Toyota Motor Co. said Wednesday it has struck a deal with a Canadian automaker to help finance its $1,3 billion deal to buy its main U.S. rival, Ford Motor Co., with interest rates starting at just under 5 percent, making it a strong bet for Ford’s stock.
The automaker has long said it needs the funding to remain competitive and will need the money to make its new car and truck plants in the U.K. and Canada viable, which will be crucial for its long-term future.
The company also said it would increase its debt to $3.5 billion.
“Toyota is the leader in vehicle and mobility products, and the world’s largest automaker, and we look forward to building on our momentum to deliver our ambitious plans to the global market and expand our footprint,” Ford CEO Mark Fields said in a statement.
The announcement comes a day after Toyota unveiled its financing deal to fund the acquisition of Ford’s U.T.R. manufacturing operations in North America, with interest rate ranging from 4.75 percent to 6.75% and the purchase price expected to be around $8 billion.
Toyota’s deal with Canadian automakers will enable the company to continue to operate in both the U and Canada, Fields said.
Ford will continue operating its North American operations, including its Ford Focus and Fiesta brands, in Canada, which Fields said will continue to be the company’s No. 1 market for vehicles.
The deal also gives Toyota greater leverage in the global auto industry by giving it access to Ford’s global workforce, Fields added.
“This agreement gives Ford a better opportunity to build its long term future, and will help to ensure our future success and future profitability,” Fields said, adding that Ford has been making progress in the North American market in recent years, despite continued struggles with U.C.N. sanctions and a downturn in global auto sales.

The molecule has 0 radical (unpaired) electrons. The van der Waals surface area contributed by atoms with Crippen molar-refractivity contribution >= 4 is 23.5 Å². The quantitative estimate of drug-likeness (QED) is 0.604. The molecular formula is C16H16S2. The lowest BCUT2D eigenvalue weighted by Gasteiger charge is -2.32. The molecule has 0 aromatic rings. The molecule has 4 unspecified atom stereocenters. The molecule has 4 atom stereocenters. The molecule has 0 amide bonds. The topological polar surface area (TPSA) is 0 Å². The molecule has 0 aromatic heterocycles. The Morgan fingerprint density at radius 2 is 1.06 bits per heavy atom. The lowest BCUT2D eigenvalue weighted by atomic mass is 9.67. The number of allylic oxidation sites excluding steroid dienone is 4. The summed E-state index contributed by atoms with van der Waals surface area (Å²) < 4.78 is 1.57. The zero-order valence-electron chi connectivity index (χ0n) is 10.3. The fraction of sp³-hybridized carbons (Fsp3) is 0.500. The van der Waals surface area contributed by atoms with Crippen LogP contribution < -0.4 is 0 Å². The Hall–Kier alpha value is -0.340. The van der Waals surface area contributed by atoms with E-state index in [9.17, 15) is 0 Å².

Ford Motor shares fell 0.8% to $42.55 in morning trading.
Toyota Motor’s shares rose 0.7% to 1,811 yen in Tokyo.
Toyota and Ford have long been partners in auto sales, with Toyota making more than $200 billion in automotive sales in 2016.
Toyota will be responsible for the $1 billion in financing for the purchase, according to a statement from the automaker.
“The financing will enable us to continue operating our Ford U.H.L. plants in North American and the worldwide U.U.S., and support the expansion of our Toyota U.L.’s operations,” Fields added in the statement.
Ford has long had ambitions to expand into the U, but Fields said last year that the automakers plans to expand production at its Ford plants in Mexico, China and Europe had not been finalized.
Ford shares rose more than 7% in after-hours trading.
In 2016, Ford sold a record 1.5 million vehicles in the United States, and its U.P.L., which makes a number of its products, fell 8% last year.
The U.N.-backed sanctions on the sale of North American carmaker vehicles and fuel products have also hurt Ford’s market share, as consumers have lost faith in their auto-centric brands, and companies like Tesla Inc. and General Motors Co. have struggled to keep up.
“We expect to continue making a significant investment in our U. U. business, and to continue expanding our global footprint as we build out our next generation of mobility solutions,” Fields told analysts.
Toyota shares rose 1% to 2,823 yen in morning trade.